People of northern Sudan and southern Egypt. With a history and traditions which can be traced to the dawn of civilization, the Nubian first settled along the banks of the Nile from Aswan south of Egypt to the 6th cataract just south of Khartoum (capital of Sudan).

Along this great river, they developed one of the oldest and greatest civilizations in Africa. Until they lost their last kingdom (Christian Nubia) only 5 centuries back the Nubians remained as the main rivals to the other great African civilization of Egypt.

This great civilization is one of the main concerns of contemporary archaeologists, scholars, museums, and universities around the world.

Although Sudan had remained the main homeland of Nubians through their long history, many of their descendants today Egypt.

But still, the majority of Nubians of today are Sudanese. With only a population of slightly above 300,000, they are a minority in both countries. Nevertheless being of African descent they resemble other Sudanese people more than Egyptians.

Nubians in both Sudan and Egypt have suffered a lot from intentional overlooking to their history and culture as well as displacement, relocation due to flooding and inundation of their homeland by dams constructed south of Egypt.

During this century the Nubian homeland had been inundated three times, however, the 1960 Nubian exodus is the most painful to all Nubians.

Following the construction of Aswan High Dam in 1960, the land of Nubia between Aswan in Egypt and the 4th cataract in Sudan (main area of Nubians) was the subject of flooding and inundation. Nubians were displaced and relocated to other areas in both Sudan and Egypt. Great Nubian monuments and historical sites were drowned and lost for good.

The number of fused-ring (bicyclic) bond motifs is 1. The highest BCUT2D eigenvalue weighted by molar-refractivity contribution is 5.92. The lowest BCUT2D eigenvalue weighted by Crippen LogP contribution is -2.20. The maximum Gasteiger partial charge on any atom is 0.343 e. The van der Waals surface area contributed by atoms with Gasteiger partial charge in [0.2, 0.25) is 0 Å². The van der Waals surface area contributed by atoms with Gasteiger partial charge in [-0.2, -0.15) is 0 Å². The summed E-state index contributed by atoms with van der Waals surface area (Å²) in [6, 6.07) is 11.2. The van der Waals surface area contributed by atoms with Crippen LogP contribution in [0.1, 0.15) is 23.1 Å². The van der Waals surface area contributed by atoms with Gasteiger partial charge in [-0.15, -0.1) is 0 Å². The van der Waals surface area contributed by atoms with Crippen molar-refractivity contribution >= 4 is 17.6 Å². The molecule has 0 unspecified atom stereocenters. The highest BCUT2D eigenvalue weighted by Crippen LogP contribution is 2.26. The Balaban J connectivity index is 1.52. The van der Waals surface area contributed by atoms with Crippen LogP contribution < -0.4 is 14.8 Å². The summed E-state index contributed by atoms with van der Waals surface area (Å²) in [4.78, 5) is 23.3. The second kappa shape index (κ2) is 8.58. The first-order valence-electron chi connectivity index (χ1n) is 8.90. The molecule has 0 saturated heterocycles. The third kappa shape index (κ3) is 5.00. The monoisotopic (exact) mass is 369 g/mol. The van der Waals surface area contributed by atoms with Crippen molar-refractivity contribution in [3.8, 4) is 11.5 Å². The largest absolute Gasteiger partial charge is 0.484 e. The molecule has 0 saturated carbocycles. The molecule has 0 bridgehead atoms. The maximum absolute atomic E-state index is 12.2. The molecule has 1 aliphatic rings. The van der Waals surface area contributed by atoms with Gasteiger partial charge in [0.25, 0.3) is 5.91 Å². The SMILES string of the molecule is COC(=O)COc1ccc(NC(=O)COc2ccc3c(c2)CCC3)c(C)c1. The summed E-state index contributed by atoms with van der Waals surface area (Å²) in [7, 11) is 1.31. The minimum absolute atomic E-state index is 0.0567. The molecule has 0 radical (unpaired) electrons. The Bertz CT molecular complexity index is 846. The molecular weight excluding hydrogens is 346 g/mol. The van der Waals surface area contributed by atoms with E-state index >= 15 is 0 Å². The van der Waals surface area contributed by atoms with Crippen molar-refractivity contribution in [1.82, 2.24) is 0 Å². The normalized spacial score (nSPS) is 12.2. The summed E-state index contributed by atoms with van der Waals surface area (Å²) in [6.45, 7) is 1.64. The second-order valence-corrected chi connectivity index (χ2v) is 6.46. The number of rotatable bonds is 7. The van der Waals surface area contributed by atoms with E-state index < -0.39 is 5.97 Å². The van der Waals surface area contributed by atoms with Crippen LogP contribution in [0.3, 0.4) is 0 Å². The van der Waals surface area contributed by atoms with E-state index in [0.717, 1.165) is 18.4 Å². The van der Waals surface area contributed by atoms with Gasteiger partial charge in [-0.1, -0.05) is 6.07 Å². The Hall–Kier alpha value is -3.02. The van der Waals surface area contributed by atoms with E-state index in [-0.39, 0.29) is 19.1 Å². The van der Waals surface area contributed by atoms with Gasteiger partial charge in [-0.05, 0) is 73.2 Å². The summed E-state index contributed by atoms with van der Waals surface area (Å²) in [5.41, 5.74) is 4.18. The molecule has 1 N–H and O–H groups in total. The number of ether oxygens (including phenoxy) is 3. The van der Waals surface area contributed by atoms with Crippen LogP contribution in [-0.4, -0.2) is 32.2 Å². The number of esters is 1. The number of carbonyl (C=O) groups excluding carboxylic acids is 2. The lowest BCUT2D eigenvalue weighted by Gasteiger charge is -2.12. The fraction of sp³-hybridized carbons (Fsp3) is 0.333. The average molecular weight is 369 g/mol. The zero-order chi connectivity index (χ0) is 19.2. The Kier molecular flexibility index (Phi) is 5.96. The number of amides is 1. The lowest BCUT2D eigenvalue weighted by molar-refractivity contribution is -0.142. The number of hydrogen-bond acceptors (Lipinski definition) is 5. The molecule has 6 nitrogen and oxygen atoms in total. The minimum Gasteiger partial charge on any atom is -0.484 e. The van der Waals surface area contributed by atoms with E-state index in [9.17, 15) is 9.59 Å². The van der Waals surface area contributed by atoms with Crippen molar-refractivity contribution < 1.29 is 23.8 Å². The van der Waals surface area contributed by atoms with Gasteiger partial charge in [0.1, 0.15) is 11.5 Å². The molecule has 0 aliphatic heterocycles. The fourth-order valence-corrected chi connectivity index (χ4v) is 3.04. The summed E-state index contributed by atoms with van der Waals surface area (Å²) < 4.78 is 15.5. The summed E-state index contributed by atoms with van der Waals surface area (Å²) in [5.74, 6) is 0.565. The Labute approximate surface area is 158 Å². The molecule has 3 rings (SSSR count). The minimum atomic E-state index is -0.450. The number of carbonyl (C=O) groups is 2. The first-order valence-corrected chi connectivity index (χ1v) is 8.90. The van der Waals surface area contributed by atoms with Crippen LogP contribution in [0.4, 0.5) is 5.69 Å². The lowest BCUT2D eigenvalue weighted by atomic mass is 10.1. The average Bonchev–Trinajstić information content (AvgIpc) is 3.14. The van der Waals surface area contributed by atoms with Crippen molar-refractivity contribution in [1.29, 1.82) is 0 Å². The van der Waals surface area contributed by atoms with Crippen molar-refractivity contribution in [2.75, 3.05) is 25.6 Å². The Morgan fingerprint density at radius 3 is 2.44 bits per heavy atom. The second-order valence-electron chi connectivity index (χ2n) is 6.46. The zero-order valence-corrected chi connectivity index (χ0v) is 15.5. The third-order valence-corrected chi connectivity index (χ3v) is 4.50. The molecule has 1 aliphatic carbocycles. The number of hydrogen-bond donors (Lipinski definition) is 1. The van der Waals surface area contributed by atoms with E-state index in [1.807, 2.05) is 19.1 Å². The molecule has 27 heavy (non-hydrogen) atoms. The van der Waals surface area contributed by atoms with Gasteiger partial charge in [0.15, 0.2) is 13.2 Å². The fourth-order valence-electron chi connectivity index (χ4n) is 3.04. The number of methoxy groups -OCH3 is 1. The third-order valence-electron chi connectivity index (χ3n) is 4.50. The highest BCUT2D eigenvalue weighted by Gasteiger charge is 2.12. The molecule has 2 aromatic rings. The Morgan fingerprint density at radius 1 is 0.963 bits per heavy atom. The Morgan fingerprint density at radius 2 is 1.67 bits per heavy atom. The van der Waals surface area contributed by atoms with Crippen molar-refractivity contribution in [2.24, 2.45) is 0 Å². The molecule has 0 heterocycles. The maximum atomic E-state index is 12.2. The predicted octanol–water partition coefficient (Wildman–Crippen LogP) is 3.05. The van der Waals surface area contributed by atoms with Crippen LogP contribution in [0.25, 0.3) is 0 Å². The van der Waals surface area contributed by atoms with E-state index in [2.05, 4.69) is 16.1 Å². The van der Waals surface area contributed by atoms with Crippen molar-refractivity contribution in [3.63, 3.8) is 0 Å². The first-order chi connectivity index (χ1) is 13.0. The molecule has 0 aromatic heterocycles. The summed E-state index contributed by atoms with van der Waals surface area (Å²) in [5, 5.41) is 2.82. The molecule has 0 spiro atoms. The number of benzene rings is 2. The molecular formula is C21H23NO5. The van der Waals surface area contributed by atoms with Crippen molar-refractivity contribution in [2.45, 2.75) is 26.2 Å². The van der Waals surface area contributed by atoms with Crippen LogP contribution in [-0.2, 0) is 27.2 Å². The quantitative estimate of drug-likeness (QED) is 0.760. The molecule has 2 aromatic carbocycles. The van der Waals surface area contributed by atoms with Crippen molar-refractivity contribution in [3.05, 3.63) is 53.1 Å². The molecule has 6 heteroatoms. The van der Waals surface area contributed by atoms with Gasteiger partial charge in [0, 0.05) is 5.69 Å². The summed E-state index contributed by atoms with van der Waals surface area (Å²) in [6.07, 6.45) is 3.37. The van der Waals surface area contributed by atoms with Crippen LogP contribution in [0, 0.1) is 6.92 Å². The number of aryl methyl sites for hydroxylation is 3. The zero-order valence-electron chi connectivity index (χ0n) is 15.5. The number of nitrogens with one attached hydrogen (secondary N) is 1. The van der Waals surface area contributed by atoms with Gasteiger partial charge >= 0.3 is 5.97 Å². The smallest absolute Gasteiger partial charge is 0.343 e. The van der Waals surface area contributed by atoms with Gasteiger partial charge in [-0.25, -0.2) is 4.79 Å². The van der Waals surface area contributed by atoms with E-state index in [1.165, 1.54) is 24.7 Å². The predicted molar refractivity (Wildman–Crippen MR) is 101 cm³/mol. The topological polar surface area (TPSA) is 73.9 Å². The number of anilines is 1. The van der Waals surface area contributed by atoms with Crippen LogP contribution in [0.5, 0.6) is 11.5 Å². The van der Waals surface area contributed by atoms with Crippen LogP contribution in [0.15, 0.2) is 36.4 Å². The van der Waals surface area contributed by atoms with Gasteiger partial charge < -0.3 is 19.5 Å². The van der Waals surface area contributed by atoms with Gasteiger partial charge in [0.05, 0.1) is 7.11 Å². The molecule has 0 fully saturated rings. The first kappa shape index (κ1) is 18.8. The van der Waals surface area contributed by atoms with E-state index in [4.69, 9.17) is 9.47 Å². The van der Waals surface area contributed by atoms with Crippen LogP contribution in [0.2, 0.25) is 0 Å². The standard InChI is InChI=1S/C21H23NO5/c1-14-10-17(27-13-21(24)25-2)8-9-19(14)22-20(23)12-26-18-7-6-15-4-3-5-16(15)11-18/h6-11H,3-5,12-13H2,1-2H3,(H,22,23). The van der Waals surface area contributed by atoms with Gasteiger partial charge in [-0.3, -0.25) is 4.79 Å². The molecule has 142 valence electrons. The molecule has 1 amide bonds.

The influx of Arabs to Egypt and Sudan had contributed to the suppression of the Nubian identity following the collapse of the last Nubian kingdom in 1900. A major part of the Nubian population were totally Arabized or claimed to be Arabs (Jaa’leen-the majority of Northern Sudanese- and some Donglawes in Sudan, Kenuz and Koreskos in Egypt).

However all Nubians were converted to Islam, and the Arabic language became their main media of communication in addition to their indigenous old Nubian language. The unique characteristic of Nubians is shown in their culture (dress, dances, traditions, and music) as well as their indigenous language which is the common feature of all Nubians.

The distinguished and soft rhythms of the Nubian music and songs are borrowed by other ethnical groups in Sudan. In Egypt, these rhythms are commonly used by some Egyptian-Nubian who sing in Arabic. With its very distinctive chantings and intonation, the Nubian songs and music has a noticeable acclamation and acceptance among non-Nubian Sudanese and Egyptians.

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